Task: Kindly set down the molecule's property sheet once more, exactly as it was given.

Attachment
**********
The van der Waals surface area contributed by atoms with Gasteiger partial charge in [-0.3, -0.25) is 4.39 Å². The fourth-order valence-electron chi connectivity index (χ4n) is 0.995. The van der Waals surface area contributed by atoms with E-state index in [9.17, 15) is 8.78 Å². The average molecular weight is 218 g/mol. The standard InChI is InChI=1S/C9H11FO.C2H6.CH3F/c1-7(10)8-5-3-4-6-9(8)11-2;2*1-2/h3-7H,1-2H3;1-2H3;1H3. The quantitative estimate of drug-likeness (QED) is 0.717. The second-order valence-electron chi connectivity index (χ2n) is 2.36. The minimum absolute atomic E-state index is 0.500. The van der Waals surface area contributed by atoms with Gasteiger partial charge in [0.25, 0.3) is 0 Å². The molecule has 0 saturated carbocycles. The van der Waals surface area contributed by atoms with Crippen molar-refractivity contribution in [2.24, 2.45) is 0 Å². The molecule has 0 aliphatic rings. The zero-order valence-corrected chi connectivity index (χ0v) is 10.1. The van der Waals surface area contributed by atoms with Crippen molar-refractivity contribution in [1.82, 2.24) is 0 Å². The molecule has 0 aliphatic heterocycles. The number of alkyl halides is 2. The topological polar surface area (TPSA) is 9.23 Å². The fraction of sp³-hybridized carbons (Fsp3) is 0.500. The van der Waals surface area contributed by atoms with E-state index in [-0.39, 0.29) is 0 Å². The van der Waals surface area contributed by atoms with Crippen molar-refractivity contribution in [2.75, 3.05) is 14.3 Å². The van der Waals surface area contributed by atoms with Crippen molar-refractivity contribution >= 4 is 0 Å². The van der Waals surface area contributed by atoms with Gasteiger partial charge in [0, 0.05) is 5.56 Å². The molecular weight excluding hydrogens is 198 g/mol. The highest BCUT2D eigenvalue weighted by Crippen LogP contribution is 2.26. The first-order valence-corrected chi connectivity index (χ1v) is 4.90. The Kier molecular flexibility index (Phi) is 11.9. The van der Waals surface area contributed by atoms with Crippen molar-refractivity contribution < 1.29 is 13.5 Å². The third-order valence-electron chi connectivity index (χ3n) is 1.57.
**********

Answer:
The van der Waals surface area contributed by atoms with Gasteiger partial charge in [-0.3, -0.25) is 4.39 Å². The fourth-order valence-electron chi connectivity index (χ4n) is 0.995. The van der Waals surface area contributed by atoms with E-state index in [9.17, 15) is 8.78 Å². The average molecular weight is 218 g/mol. The standard InChI is InChI=1S/C9H11FO.C2H6.CH3F/c1-7(10)8-5-3-4-6-9(8)11-2;2*1-2/h3-7H,1-2H3;1-2H3;1H3. The quantitative estimate of drug-likeness (QED) is 0.717. The second-order valence-electron chi connectivity index (χ2n) is 2.36. The minimum absolute atomic E-state index is 0.500. The van der Waals surface area contributed by atoms with Gasteiger partial charge in [0.25, 0.3) is 0 Å². The molecule has 0 saturated carbocycles. The van der Waals surface area contributed by atoms with Crippen molar-refractivity contribution in [2.24, 2.45) is 0 Å². The molecule has 0 aliphatic rings. The zero-order valence-corrected chi connectivity index (χ0v) is 10.1. The van der Waals surface area contributed by atoms with Crippen molar-refractivity contribution in [1.82, 2.24) is 0 Å². The molecule has 0 aliphatic heterocycles. The number of alkyl halides is 2. The topological polar surface area (TPSA) is 9.23 Å². The fraction of sp³-hybridized carbons (Fsp3) is 0.500. The van der Waals surface area contributed by atoms with E-state index in [-0.39, 0.29) is 0 Å². The van der Waals surface area contributed by atoms with Crippen molar-refractivity contribution in [2.75, 3.05) is 14.3 Å². The van der Waals surface area contributed by atoms with Crippen molar-refractivity contribution >= 4 is 0 Å². The van der Waals surface area contributed by atoms with Gasteiger partial charge in [0, 0.05) is 5.56 Å². The molecular weight excluding hydrogens is 198 g/mol. The highest BCUT2D eigenvalue weighted by Crippen LogP contribution is 2.26. The first-order valence-corrected chi connectivity index (χ1v) is 4.90. The Kier molecular flexibility index (Phi) is 11.9. The van der Waals surface area contributed by atoms with Crippen molar-refractivity contribution < 1.29 is 13.5 Å². The third-order valence-electron chi connectivity index (χ3n) is 1.57.